You’re walking along the street when a scientist approaches you with a clipboard, an envelope, and a benevolent smile. Curious, you open the envelope: inside is either a $5 or $20 note. The scientist asks you to spend this money by 5pm. You can purchase anything, but it must be for yourself.

You leave, bemused, and the scientist approaches another unwary participant. This person is given the same directions, except that this time, they’re invited to spend the money on someone else.

Which situation do you think would make you the happiest: spending money on yourself or on another?

Contrary to what most people think, researchers at the University of British Columbia found that people were happier when they spent the money on other. What’s more there was no difference in happiness for the people who had $5 to give and the people who had $20 to give. The act of giving, no matter how big or small, makes us feel good.

The act of giving – no matter the amount – makes us feel good. Picture: Photo by Melissa Walker Horn on Unsplash

The benefits of generosity occur not only when giving money but also other gifts. In a study done in Canada and South Africa, people were asked to purchase a “goody bag” (filled with treats like chocolates) either for themselves or for a child in hospital whom they would never meet. Those who bought the goody bag for a sick child experienced significantly more positive emotions than people who bought the bag for themselves suggesting that giving to others is sweet treat in itself (minus the calories!).

Perhaps you don’t have money or a gift to give someone, but you can always give your support to others and, again, this circles back to be good for you with the research showing us that people who are more likely to give social support report reduced symptoms of stress depression.

We should disclose here that we have a vested interest in extolling the benefits of philanthropy. Without John Higgins’ gifts to Believe – the Campaign for the University of Melbourne, the Centre for Positive Psychology would not exist.

But the evidence is strong: the act of giving is a win-win and the findings on this seem to be universal.

When 200,000 people across 136 different countries were surveyed about the effects their charitable actions had upon them, happiness was an outcome in every continent.

There’s more good news to this story. The gifts of giving are not just psychological — they’re also physiological. Giving gets under your skin in the best possible way. Researchers have found giving advice, money, food, support or aid to others is related to reduced blood pressure and enhanced sleep.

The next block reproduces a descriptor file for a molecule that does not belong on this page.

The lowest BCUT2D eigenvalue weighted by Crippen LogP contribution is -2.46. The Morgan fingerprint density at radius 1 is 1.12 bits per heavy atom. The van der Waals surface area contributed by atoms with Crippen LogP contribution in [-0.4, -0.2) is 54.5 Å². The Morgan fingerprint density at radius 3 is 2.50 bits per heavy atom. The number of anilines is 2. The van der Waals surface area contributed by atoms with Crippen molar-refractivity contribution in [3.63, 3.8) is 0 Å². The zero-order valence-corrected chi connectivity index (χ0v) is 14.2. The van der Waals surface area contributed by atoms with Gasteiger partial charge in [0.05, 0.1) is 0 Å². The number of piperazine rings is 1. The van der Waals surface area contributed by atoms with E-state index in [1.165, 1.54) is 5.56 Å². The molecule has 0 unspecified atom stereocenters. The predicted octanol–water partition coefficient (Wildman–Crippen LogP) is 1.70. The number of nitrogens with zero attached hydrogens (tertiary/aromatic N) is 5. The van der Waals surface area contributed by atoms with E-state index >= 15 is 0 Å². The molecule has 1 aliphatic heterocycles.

Giving has also been linked to lower rates of heart disease and it may even help you live longer. In a recent meta-analysis studying the effects of volunteering in over 49,000 senior citizens, volunteering was found to reduce mortality risk by 24 per cent, even after adjusting for variables such as physical health, age, and gender.

Student Appeal volunteers, who raise money to help students in need as part of Believe – the Campaign for the University of Melbourne, are typical of those who feel the benefits of giving back. Picture: University of Melbourne

But before you rush out to donate or volunteer in the hope of boosting your happiness, health and life-span, you’ll need to stop to think about your motivation. The paradox — that we happen to think is rather poetic — is that givers may only get these benefits when they’re not seeking them. A study found that giving for self-related reasons did not bring benefits: only when giving was altruistic, driven from compassion towards and connection with others, were individuals more likely to live longer.

Why would giving back be linked to happiness and better health? Psychology Professor Dacher Keltner of UCLA Berkeley believes that evolution shaped us to be altruistic. According to his view, generosity and compassion were primal motivations that evolved in our species in order to band us together.

Strength in numbers only works when we give to others.

By sharing food, sharing tasks, sharing shelters, sharing child minding and sharing the task of killing large prey, our ancestors ensured the survival of our species.

Human nature is constantly shaped by an intricate tension between competition and collaboration, but there’s no doubt that survival of the fittest was supported by survival of the kindest.

Researchers in social psychology and positive psychology are continuing to unravel the mechanisms between giving and wellbeing. However, for now, if a scientist comes over with an envelope full of money and asks you to spend it on yourself, you might want to think about spending it on someone else instead.

Feature Image: Pixabay

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